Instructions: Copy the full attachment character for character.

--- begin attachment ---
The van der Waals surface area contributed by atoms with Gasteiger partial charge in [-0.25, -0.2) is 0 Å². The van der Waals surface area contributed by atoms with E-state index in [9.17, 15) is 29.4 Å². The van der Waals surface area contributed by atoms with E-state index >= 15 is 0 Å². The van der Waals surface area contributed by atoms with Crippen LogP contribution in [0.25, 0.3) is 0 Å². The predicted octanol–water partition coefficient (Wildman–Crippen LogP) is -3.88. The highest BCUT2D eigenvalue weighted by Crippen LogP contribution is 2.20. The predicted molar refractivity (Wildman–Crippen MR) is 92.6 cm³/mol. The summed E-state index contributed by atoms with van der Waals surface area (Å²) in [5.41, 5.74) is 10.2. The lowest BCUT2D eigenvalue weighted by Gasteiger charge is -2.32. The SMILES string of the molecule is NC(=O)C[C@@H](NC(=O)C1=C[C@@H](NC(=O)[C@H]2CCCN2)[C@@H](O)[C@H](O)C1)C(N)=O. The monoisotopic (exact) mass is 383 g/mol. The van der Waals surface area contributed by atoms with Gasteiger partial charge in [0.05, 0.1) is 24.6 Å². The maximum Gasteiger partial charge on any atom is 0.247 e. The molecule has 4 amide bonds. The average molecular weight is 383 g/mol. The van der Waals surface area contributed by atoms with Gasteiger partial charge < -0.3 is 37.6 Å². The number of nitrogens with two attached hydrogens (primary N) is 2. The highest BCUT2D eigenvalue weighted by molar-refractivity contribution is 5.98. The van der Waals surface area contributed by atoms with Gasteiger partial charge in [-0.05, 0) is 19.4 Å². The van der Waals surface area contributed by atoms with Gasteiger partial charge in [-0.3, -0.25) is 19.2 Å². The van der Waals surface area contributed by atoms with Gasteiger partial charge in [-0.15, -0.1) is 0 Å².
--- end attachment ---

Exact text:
The van der Waals surface area contributed by atoms with Gasteiger partial charge in [-0.25, -0.2) is 0 Å². The van der Waals surface area contributed by atoms with E-state index in [9.17, 15) is 29.4 Å². The van der Waals surface area contributed by atoms with E-state index >= 15 is 0 Å². The van der Waals surface area contributed by atoms with Crippen LogP contribution in [0.25, 0.3) is 0 Å². The predicted octanol–water partition coefficient (Wildman–Crippen LogP) is -3.88. The highest BCUT2D eigenvalue weighted by Crippen LogP contribution is 2.20. The predicted molar refractivity (Wildman–Crippen MR) is 92.6 cm³/mol. The summed E-state index contributed by atoms with van der Waals surface area (Å²) in [5.41, 5.74) is 10.2. The lowest BCUT2D eigenvalue weighted by Gasteiger charge is -2.32. The SMILES string of the molecule is NC(=O)C[C@@H](NC(=O)C1=C[C@@H](NC(=O)[C@H]2CCCN2)[C@@H](O)[C@H](O)C1)C(N)=O. The monoisotopic (exact) mass is 383 g/mol. The van der Waals surface area contributed by atoms with Gasteiger partial charge in [0.05, 0.1) is 24.6 Å². The maximum Gasteiger partial charge on any atom is 0.247 e. The molecule has 4 amide bonds. The average molecular weight is 383 g/mol. The van der Waals surface area contributed by atoms with Gasteiger partial charge < -0.3 is 37.6 Å². The number of nitrogens with two attached hydrogens (primary N) is 2. The highest BCUT2D eigenvalue weighted by molar-refractivity contribution is 5.98. The van der Waals surface area contributed by atoms with Gasteiger partial charge in [-0.05, 0) is 19.4 Å². The van der Waals surface area contributed by atoms with Gasteiger partial charge in [-0.3, -0.25) is 19.2 Å². The van der Waals surface area contributed by atoms with Gasteiger partial charge in [-0.15, -0.1) is 0 Å².